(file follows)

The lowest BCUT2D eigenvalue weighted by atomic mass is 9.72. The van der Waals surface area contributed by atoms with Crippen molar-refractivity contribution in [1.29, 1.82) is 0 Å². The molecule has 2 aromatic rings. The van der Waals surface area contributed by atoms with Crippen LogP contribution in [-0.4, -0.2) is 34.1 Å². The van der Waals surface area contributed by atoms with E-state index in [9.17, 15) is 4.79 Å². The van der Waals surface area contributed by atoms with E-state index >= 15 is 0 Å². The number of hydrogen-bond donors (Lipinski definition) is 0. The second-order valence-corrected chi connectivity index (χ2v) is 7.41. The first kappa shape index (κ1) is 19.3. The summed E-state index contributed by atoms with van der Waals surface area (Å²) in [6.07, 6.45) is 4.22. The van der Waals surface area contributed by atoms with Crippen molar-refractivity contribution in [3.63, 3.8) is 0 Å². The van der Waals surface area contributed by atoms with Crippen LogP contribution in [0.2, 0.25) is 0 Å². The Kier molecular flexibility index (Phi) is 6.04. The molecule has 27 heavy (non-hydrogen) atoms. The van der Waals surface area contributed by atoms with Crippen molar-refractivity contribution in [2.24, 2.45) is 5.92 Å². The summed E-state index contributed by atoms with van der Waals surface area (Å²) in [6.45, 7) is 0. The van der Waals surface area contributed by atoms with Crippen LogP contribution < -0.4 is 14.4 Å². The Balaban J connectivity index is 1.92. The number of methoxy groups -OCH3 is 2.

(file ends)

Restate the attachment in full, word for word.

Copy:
The lowest BCUT2D eigenvalue weighted by atomic mass is 9.72. The van der Waals surface area contributed by atoms with Crippen molar-refractivity contribution in [1.29, 1.82) is 0 Å². The molecule has 2 aromatic rings. The van der Waals surface area contributed by atoms with Crippen LogP contribution in [-0.4, -0.2) is 34.1 Å². The van der Waals surface area contributed by atoms with E-state index in [9.17, 15) is 4.79 Å². The van der Waals surface area contributed by atoms with E-state index >= 15 is 0 Å². The number of hydrogen-bond donors (Lipinski definition) is 0. The second-order valence-corrected chi connectivity index (χ2v) is 7.41. The first kappa shape index (κ1) is 19.3. The summed E-state index contributed by atoms with van der Waals surface area (Å²) in [6.07, 6.45) is 4.22. The van der Waals surface area contributed by atoms with Crippen molar-refractivity contribution in [3.63, 3.8) is 0 Å². The van der Waals surface area contributed by atoms with Crippen LogP contribution in [0.2, 0.25) is 0 Å². The Kier molecular flexibility index (Phi) is 6.04. The molecule has 27 heavy (non-hydrogen) atoms. The van der Waals surface area contributed by atoms with Crippen molar-refractivity contribution in [2.24, 2.45) is 5.92 Å². The summed E-state index contributed by atoms with van der Waals surface area (Å²) in [6.45, 7) is 0. The van der Waals surface area contributed by atoms with Crippen LogP contribution < -0.4 is 14.4 Å². The Balaban J connectivity index is 1.92. The number of methoxy groups -OCH3 is 2.